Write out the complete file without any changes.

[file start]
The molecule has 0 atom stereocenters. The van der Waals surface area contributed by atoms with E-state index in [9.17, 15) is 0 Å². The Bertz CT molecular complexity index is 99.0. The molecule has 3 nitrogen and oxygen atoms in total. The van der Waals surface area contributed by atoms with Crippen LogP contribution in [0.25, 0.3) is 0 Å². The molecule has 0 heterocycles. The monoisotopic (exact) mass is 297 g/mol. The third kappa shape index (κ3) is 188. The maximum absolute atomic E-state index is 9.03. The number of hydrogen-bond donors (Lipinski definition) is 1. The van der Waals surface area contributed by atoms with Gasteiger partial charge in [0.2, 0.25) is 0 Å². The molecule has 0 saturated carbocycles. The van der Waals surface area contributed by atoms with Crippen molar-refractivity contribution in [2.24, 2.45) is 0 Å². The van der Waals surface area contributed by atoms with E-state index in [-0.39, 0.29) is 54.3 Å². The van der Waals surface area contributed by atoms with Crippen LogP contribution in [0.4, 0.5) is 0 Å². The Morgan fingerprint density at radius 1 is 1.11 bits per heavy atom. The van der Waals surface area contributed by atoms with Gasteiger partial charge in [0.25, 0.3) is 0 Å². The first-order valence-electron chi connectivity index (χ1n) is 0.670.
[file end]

The molecule has 0 atom stereocenters. The van der Waals surface area contributed by atoms with E-state index in [9.17, 15) is 0 Å². The Bertz CT molecular complexity index is 99.0. The molecule has 3 nitrogen and oxygen atoms in total. The van der Waals surface area contributed by atoms with Crippen LogP contribution in [0.25, 0.3) is 0 Å². The molecule has 0 heterocycles. The monoisotopic (exact) mass is 297 g/mol. The third kappa shape index (κ3) is 188. The maximum absolute atomic E-state index is 9.03. The number of hydrogen-bond donors (Lipinski definition) is 1. The van der Waals surface area contributed by atoms with Gasteiger partial charge in [0.2, 0.25) is 0 Å². The molecule has 0 saturated carbocycles. The van der Waals surface area contributed by atoms with Crippen molar-refractivity contribution in [2.24, 2.45) is 0 Å². The van der Waals surface area contributed by atoms with E-state index in [-0.39, 0.29) is 54.3 Å². The van der Waals surface area contributed by atoms with Crippen LogP contribution in [0.4, 0.5) is 0 Å². The Morgan fingerprint density at radius 1 is 1.11 bits per heavy atom. The van der Waals surface area contributed by atoms with Gasteiger partial charge in [0.25, 0.3) is 0 Å². The first-order valence-electron chi connectivity index (χ1n) is 0.670.